A clear sign of strong buyer demand is the amount over Home Report valuation that buyers are willing to pay for their chosen property. During December-February, all areas throughout Edinburgh, the Lothians, Fife and the Borders reported an increase on these figures. Overall, buyers paid 105.6% of Home Report valuation on average, a rise of 2.8 percentage points on the same time last year.
East Lothian remained the location where competition was deemed highest, achieving both the highest level paid over Home Report valuation (109.6%) and the biggest year-on-year increase in the levels paid (5.9 percentage points). This was followed by East Fife, with buyers paying 107.7% on average, up 4.6 percentage points annually. These figures show that there is continuing desire for properties in these sought-after coastal locations, with no sign of decreasing post-pandemic.
In Edinburgh, buyers bid the most for three-bedroom family homes in Cramond, Barnton and Cammo. This type of property achieved 117.4% of Home Report valuation on average; this is 9.6 percentage points higher than December 2020-February 2021, showing how strong the appeal is for family homes in these sought-after suburbs.
Sales volumes continued to decline, as the market returns to pre-pandemic levels
December-February is typically a cooler period for the property market, with many buyers opting to wait until the spring to pursue a new property. The data from this period appears consistent with this theory, as sales volumes declined 20.2% year-on-year, presenting evidence that the property market is now returning to pre-pandemic levels of activity. Indeed, the sales volumes for December 2021-February 2022 are only slightly above those seen in December 2019-February 2020.
Leith continued to dominate when it came to property sales, with two-bedroom and one-bedroom flats selling in the highest volumes. However, it should be noted that levels for both property types were significantly down year-on-year; the number of two-bedroom flats sold in the area was down 21.7%, while for one-beds, this figure was 48.3%.
Fewer new properties came to market across all regions
Overall, it was also a quieter time for sellers with new property insertions down 4.3% on the same time last year. With less properties coming onto the market, this has impacted buyer behaviour, potentially resulting in the increase in the amount of Home Report valuation paid, and the decrease in median selling times.
Dunfermline continued to be a seller hotspot, with the highest volumes of property listed across Edinburgh, the Lothians, Fife and the Borders. There were also some big leaps in property listings in the East Lothian town of Dunbar, where insertions were up 69.2% year-on-year. Similarly, Balerno saw a 58.3% rise in the number of new properties listed for sale.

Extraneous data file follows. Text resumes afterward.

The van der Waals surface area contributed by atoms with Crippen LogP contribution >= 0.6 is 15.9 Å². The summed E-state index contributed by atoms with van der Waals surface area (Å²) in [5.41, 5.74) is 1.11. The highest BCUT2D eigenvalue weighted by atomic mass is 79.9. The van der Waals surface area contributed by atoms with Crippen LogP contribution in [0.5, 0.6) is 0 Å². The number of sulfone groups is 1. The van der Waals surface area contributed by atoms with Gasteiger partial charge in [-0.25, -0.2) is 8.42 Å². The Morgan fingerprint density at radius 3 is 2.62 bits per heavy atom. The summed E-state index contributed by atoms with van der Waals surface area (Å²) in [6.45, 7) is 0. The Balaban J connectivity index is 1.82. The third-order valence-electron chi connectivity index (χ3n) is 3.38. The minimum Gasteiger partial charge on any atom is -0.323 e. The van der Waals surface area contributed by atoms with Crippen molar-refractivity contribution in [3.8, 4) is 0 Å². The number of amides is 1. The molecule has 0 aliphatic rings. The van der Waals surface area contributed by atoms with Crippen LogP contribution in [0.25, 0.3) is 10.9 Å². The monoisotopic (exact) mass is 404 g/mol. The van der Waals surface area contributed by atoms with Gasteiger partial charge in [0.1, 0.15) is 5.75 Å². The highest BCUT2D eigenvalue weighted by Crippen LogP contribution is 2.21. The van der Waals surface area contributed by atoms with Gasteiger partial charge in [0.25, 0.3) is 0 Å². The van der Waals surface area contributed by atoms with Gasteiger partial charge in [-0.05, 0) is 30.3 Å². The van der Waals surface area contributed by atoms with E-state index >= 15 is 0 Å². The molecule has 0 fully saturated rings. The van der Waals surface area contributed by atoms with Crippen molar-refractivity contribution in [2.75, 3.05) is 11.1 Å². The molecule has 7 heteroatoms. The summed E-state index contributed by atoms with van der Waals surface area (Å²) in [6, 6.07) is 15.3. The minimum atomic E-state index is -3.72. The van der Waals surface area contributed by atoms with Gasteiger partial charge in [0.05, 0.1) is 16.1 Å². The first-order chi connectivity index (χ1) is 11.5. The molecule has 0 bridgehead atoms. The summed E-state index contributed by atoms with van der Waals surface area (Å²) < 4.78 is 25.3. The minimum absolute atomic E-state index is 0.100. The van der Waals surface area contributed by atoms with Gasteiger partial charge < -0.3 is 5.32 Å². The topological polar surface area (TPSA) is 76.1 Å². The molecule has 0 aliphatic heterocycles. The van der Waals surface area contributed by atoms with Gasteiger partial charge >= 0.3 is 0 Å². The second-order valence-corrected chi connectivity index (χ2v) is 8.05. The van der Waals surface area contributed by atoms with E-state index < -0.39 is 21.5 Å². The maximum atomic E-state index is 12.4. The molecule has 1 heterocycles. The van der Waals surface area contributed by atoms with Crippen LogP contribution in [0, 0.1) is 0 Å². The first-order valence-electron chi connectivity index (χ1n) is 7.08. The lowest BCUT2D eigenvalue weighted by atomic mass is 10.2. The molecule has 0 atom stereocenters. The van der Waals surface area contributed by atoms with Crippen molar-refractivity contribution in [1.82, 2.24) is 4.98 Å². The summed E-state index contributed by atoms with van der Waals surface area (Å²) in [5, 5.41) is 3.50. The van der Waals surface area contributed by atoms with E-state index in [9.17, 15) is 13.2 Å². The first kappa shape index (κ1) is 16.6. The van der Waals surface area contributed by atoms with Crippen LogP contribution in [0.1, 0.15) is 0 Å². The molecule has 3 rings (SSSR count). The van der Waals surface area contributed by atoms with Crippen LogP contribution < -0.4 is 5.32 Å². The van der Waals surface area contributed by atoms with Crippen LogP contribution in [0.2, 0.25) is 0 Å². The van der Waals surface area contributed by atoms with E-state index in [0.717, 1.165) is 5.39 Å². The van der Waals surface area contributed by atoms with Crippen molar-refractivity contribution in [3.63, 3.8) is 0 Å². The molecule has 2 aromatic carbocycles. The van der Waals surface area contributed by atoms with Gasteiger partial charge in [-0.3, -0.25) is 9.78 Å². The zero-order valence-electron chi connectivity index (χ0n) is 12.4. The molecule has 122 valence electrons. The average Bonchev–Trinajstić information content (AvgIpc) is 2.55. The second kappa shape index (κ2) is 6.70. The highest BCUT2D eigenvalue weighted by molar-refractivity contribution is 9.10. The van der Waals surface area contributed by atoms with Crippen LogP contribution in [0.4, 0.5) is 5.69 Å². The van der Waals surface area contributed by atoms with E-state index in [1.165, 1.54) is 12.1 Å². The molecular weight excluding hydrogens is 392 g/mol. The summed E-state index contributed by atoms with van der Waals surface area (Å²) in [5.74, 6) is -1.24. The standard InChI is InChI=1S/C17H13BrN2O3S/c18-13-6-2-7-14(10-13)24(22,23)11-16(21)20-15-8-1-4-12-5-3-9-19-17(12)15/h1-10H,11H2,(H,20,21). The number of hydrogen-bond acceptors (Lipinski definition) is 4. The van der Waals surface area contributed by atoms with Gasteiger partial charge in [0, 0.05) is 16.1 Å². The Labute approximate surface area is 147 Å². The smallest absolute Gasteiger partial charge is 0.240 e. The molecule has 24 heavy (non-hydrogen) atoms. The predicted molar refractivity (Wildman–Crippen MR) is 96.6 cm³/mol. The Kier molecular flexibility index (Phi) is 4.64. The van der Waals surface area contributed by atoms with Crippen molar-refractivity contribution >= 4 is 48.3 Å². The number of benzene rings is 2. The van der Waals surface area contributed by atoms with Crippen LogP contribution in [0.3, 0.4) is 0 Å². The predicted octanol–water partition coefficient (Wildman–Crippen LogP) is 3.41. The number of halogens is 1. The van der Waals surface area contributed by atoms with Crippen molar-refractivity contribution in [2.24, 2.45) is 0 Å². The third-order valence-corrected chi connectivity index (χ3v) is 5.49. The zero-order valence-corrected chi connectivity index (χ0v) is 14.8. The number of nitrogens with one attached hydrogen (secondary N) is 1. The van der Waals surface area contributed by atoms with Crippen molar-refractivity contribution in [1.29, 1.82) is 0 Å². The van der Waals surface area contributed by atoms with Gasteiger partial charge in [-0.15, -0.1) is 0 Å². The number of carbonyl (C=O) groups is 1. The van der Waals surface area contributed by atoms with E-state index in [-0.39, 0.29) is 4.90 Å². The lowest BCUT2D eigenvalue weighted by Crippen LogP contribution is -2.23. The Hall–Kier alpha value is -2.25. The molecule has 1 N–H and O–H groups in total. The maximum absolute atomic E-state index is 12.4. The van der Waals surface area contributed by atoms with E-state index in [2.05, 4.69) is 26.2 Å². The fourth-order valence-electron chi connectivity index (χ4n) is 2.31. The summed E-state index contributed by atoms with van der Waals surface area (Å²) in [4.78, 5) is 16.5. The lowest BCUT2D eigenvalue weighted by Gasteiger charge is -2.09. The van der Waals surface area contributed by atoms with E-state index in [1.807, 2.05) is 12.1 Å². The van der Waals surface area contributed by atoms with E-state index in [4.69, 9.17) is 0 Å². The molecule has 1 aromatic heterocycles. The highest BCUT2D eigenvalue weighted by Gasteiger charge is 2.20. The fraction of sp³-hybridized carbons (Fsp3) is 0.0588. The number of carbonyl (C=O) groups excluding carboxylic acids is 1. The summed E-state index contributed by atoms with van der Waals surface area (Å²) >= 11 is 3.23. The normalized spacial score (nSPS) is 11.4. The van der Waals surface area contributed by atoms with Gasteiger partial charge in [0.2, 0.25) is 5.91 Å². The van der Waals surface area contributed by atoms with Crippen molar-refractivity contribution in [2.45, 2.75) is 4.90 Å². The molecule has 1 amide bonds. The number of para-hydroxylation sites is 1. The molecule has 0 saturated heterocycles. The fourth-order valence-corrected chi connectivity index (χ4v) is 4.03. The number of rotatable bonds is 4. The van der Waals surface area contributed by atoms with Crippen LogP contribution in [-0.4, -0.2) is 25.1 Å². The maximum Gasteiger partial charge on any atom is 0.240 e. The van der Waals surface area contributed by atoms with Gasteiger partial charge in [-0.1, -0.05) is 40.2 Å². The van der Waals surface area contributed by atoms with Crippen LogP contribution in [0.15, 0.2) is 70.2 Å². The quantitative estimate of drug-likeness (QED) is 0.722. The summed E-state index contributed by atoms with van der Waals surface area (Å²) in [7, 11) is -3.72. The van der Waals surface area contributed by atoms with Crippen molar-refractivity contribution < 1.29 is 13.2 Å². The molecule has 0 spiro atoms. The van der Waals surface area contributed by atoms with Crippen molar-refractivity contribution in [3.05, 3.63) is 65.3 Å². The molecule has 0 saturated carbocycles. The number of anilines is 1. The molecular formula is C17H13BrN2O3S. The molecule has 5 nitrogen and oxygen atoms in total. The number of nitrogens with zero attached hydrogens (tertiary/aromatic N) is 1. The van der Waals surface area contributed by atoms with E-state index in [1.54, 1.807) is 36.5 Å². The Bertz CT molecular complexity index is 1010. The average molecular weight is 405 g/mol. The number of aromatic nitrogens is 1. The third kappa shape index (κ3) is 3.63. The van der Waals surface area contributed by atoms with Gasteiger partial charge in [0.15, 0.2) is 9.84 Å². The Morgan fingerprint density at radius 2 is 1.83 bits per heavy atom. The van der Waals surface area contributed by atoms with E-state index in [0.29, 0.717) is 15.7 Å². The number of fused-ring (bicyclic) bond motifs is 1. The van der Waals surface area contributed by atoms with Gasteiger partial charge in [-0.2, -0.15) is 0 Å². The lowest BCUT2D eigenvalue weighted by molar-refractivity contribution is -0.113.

Homes sold faster, with particular demand for commuter areas and city flats
Despite the three months of December-February traditionally being a quieter time, buyers were still moving quickly, perhaps due to the lower levels of available stock. During this quarter, the median time for property to go under offer in Edinburgh, the Lothians, Fife and the Borders fell to 18 days, two days faster than the same time last year.
Buyers were particularly competitive in Midlothian, West Fife and Kinross, and West Lothian; homes in these locations sold in a median time of just 13 days, which is six, two and 12 days faster respectively year-on-year. Indeed, three-bedroom houses in Midlothian’s Gorebridge sold the fastest overall, with a median selling time of just seven days (14 days faster year-on-year).
This is perhaps a sign of the strength of appeal these commuter-friendly areas hold, where a family home with extra space, good local amenities and convenient transport links is traditionally more affordable than in the capital.
Property in the Borders was the slowest to sell overall, with a median selling time of 24 days – however, this was two days faster than the same time last year.
In Edinburgh, pace was the name of the game, with many property types seeing hugely accelerated selling times as buyers snapped up homes at speed. The most in-demand location was Edinburgh’s South West, where the median selling time halved year-on-year, dropping from 26 days to just 13.
Flats in the city also underwent rapid sales, in a sign that first-time buyers were coming to the market in good positions to secure their ideal homes. One-bedroom flats in Polwarth, Shandon and Tollcross experienced a 23-day reduction in median selling times, going under offer in 21 days. Meanwhile, two-bedroom flats in Trinity and Newhaven saw their selling time halved, going under offer in a median time of 20 days, down from 40. Some 34.1% of homes went to a closing date during December-February across the regions.
For more from ESPC, or to view properties currently on the market, visit espc.com.